Like many nonprofits, there’s a lot of effort that goes into the mission of the organization. You and your team spend months planning and organizing events, and coming up with creative ways to cultivate and retain donors. Not to mention working on your corporate gift programs, grant writing, and building relationships with community partners. Nonprofit work can be fulfilling, yet tiresome, sacrificial and emotionally draining.
According to the Engaging the Nonprofit Workforce Report from Opportunity Knocks (now Work For Good), greater than 50% of nonprofit employees feel “used up”, tired and run down at the end of the day. Additionally, 62% of nonprofit employees that are engaged in emotional work hide their feelings, which can lead to burnout and turnover.
What’s more, burnout and low employee engagement can negatively impact donor engagement. There’s some truth to happy employees equaling happy customers, or in this case, donors.
Employee Engagement: Understanding the Basics
According to the Gallup organization, work units that score in the top half on employee engagement “nearly doubled their odds of success compared with those in the bottom half.” Organizations in the highest percentile for employee engagement saw a 10% increase in customer (aka donor) satisfaction, as well as 22% greater profitability, and 21% greater productivity.
And if you think low employee engagement is bad for donor engagement, employee turnover is even worse! With fewer employees to spread around the work, things can easily start to fall through the cracks.
You may notice that thank you notes and deadlines for appeals start to slip, donor communications become more scattered and infrequent, and other telltale signs that your fundraising programs needs help. After time spent sourcing, recruiting and training a replacement, how much time and attention can you reasonably give to the mission or to donors?
So what’s an Executive Director to do? Often times, you’re so busy running your organization that you fail to recognize the signs of disengagement and burnout in your employees. Those signs could include:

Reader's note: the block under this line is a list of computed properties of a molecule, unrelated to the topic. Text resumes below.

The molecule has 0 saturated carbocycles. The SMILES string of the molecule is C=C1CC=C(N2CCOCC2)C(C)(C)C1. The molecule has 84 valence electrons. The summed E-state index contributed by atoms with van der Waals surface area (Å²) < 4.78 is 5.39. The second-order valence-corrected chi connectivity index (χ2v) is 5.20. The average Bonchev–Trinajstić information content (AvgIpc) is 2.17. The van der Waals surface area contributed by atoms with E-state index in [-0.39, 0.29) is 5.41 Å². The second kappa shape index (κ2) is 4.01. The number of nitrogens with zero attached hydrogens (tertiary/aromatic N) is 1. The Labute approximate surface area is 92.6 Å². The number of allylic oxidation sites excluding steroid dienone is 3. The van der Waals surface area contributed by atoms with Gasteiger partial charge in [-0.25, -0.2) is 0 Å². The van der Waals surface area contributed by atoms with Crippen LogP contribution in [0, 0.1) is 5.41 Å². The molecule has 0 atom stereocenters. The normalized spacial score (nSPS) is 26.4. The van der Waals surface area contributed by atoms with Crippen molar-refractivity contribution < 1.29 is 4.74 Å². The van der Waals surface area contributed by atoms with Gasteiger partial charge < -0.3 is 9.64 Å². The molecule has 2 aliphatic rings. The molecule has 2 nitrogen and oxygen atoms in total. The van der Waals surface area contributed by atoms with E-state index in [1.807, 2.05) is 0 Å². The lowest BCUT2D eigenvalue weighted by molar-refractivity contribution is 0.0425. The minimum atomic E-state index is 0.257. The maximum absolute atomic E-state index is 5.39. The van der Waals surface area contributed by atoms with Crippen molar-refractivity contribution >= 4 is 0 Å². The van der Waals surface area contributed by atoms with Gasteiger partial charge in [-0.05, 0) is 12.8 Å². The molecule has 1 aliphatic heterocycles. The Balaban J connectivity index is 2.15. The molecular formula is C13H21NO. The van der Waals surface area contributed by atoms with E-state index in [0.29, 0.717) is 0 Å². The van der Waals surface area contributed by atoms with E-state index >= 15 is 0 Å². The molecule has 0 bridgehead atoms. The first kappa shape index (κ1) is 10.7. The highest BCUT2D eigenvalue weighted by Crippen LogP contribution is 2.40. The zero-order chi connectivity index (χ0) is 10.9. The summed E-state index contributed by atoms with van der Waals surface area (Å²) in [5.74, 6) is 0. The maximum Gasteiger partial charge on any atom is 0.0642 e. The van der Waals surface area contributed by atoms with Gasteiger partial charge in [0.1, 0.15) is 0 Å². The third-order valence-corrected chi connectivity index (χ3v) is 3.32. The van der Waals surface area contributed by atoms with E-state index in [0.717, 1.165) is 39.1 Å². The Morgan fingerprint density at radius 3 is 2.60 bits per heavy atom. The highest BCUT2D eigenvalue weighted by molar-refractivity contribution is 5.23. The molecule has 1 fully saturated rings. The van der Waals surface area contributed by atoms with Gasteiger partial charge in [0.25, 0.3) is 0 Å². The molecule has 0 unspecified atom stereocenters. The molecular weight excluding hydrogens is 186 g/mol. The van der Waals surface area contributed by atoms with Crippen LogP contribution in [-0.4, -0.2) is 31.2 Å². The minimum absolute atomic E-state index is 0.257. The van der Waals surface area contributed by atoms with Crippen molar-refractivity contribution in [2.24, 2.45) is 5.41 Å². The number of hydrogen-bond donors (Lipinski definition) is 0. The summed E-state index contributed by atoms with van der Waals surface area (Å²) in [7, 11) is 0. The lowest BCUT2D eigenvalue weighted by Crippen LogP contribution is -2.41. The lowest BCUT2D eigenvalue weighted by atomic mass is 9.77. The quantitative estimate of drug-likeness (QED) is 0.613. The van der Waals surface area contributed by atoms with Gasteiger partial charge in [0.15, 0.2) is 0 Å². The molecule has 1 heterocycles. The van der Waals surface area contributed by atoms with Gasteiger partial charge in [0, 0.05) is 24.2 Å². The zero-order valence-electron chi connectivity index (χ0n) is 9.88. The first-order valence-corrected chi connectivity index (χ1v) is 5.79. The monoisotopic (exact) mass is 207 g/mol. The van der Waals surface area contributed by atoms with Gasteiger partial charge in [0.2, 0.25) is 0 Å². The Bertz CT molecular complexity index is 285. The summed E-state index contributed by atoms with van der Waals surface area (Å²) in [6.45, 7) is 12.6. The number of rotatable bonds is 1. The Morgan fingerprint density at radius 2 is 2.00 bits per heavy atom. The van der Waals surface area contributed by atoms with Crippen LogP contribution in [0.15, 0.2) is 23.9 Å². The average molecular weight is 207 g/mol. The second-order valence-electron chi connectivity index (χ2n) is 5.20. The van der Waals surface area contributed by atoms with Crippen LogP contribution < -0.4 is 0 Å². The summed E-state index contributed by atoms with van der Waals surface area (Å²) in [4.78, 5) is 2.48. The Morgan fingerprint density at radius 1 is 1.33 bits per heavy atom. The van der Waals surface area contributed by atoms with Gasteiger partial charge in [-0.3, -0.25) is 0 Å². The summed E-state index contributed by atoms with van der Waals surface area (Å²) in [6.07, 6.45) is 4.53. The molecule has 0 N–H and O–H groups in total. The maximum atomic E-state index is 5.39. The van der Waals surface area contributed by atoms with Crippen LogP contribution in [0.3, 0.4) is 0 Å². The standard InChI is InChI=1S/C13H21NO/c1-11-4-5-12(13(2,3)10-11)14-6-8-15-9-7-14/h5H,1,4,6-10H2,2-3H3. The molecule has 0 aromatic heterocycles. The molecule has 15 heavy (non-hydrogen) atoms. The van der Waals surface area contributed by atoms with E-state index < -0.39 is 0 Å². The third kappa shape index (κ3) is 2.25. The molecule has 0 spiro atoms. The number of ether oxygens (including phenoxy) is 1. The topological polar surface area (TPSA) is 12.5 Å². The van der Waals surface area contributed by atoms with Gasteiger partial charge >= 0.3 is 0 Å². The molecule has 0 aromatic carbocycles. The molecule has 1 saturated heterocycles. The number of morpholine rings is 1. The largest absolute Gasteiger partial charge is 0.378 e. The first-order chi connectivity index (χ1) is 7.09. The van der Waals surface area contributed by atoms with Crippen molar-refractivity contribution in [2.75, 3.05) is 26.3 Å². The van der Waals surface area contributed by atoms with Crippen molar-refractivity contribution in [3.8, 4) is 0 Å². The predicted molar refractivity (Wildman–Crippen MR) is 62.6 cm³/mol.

- Apathy about tasks or the work
- A decline in good communication, or an increase in poor communication
- Lack of participation or no longer providing feedback
- Not appearing to be mentally “clear”
- Not being as approachable, or more easily upset by small issues or obstacles
- Being more reserved or quiet
- Absenteeism or calling out more often
- Simply getting by doing the bare minimum
- Displaying more negativity than usual or becoming more cynical
Retain More Employees (and Boost Donor Engagement)
For most nonprofits, the departure of an employee can create quite the headache. Remember the saying, “an ounce of prevention equals a pound of cure”? When it comes to employee engagement, a little time and effort can go a long way in preventing employees from leaving for greener pastures.
Here are a few tips and tricks that you can put into play that will increase employee engagement, and ultimately decrease burnout and turnover:
- Check in regularly. Regular one-on-one meetings with team members can be invaluable. By checking in frequently (once a week or bi-weekly) it allows you to talk casually and find out what keeps them up at night. By knowing what roadblocks they’re facing, both personally and professionally, you can work together to find solutions that work for everyone.
- Encourage your employees to provide feedback openly, and actually value their opinion. It’s important to create an environment where employees feel they can express themselves and share creative ideas. Be sure to listen without being critical or shooting down suggestions. By making them part of the solution, employees become more engaged in the mission.
- Make sure employees have a chance to recharge. This can mean ensuring they take time off and vacations throughout the year or giving season, or allowing them a few mental health days, no questions asked. Equally as important, make sure your employees know their work will be taken care of while they’re out. Nothing kills a vacation more than knowing you’re coming back to a full inbox and a too long to-do list.
- Provide mentorship and coaching for professional growth. Employees want to know that they can grow within your organization. By providing training, coaching, or allowing them to take on additional responsibilities within the organization, it provides an opportunity for professional growth. Stagnation can be a morale killer, but having a path forward can lead to greater engagement.
- Give praise for a job well done. Kudos doesn’t have to come in the form of bonuses or gift cards. Simply saying “thank you” and “great job” goes a long way in letting your employees know that their work matters. We often spend time focused on goals and deadlines that we fail to give recognition when major milestones, goals or deadlines are achieved. Make recognition an organization-wide priority - it doesn’t just need to come from managers.